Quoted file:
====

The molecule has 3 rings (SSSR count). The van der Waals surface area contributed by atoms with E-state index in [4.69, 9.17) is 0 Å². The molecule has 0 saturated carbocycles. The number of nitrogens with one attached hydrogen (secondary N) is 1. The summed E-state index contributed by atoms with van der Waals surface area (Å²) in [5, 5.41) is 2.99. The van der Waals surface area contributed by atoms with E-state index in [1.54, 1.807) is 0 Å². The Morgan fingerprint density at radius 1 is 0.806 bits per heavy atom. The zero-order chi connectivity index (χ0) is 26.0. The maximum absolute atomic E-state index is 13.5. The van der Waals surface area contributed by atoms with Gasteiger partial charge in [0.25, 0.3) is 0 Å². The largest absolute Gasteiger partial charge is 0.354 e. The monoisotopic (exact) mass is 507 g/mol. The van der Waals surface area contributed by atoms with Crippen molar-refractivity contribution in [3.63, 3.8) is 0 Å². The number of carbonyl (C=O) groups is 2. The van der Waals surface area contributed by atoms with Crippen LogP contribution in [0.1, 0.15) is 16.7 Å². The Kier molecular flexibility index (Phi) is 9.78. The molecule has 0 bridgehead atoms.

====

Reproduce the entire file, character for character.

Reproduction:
The molecule has 3 rings (SSSR count). The van der Waals surface area contributed by atoms with E-state index in [4.69, 9.17) is 0 Å². The molecule has 0 saturated carbocycles. The number of nitrogens with one attached hydrogen (secondary N) is 1. The summed E-state index contributed by atoms with van der Waals surface area (Å²) in [5, 5.41) is 2.99. The van der Waals surface area contributed by atoms with E-state index in [1.54, 1.807) is 0 Å². The Morgan fingerprint density at radius 1 is 0.806 bits per heavy atom. The zero-order chi connectivity index (χ0) is 26.0. The maximum absolute atomic E-state index is 13.5. The van der Waals surface area contributed by atoms with Gasteiger partial charge in [0.25, 0.3) is 0 Å². The largest absolute Gasteiger partial charge is 0.354 e. The monoisotopic (exact) mass is 507 g/mol. The van der Waals surface area contributed by atoms with Crippen molar-refractivity contribution in [3.63, 3.8) is 0 Å². The number of carbonyl (C=O) groups is 2. The van der Waals surface area contributed by atoms with Crippen LogP contribution in [0.1, 0.15) is 16.7 Å². The Kier molecular flexibility index (Phi) is 9.78. The molecule has 0 bridgehead atoms.